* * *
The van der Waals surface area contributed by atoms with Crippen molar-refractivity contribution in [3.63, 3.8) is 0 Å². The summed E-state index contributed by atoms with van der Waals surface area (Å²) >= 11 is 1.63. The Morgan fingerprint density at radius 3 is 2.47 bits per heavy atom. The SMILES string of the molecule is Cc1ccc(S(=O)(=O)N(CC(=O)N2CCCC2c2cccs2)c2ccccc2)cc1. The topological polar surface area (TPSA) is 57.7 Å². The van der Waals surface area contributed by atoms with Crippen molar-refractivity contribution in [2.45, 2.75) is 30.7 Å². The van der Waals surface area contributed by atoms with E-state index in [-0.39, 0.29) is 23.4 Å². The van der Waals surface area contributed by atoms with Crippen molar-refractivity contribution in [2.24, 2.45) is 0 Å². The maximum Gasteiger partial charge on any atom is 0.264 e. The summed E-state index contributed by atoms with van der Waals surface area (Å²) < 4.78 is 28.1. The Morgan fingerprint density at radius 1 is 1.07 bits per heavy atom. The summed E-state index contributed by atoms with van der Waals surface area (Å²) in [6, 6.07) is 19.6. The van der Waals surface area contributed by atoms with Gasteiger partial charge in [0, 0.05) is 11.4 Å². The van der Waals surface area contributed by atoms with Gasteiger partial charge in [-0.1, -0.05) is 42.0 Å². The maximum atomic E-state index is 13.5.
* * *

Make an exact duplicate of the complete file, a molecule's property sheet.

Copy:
The van der Waals surface area contributed by atoms with Crippen molar-refractivity contribution in [3.63, 3.8) is 0 Å². The summed E-state index contributed by atoms with van der Waals surface area (Å²) >= 11 is 1.63. The Morgan fingerprint density at radius 3 is 2.47 bits per heavy atom. The SMILES string of the molecule is Cc1ccc(S(=O)(=O)N(CC(=O)N2CCCC2c2cccs2)c2ccccc2)cc1. The topological polar surface area (TPSA) is 57.7 Å². The van der Waals surface area contributed by atoms with Crippen molar-refractivity contribution in [2.45, 2.75) is 30.7 Å². The van der Waals surface area contributed by atoms with E-state index in [-0.39, 0.29) is 23.4 Å². The van der Waals surface area contributed by atoms with Crippen molar-refractivity contribution in [2.24, 2.45) is 0 Å². The maximum Gasteiger partial charge on any atom is 0.264 e. The summed E-state index contributed by atoms with van der Waals surface area (Å²) < 4.78 is 28.1. The Morgan fingerprint density at radius 1 is 1.07 bits per heavy atom. The summed E-state index contributed by atoms with van der Waals surface area (Å²) in [6, 6.07) is 19.6. The van der Waals surface area contributed by atoms with Gasteiger partial charge in [0, 0.05) is 11.4 Å². The van der Waals surface area contributed by atoms with Gasteiger partial charge in [-0.1, -0.05) is 42.0 Å². The maximum atomic E-state index is 13.5.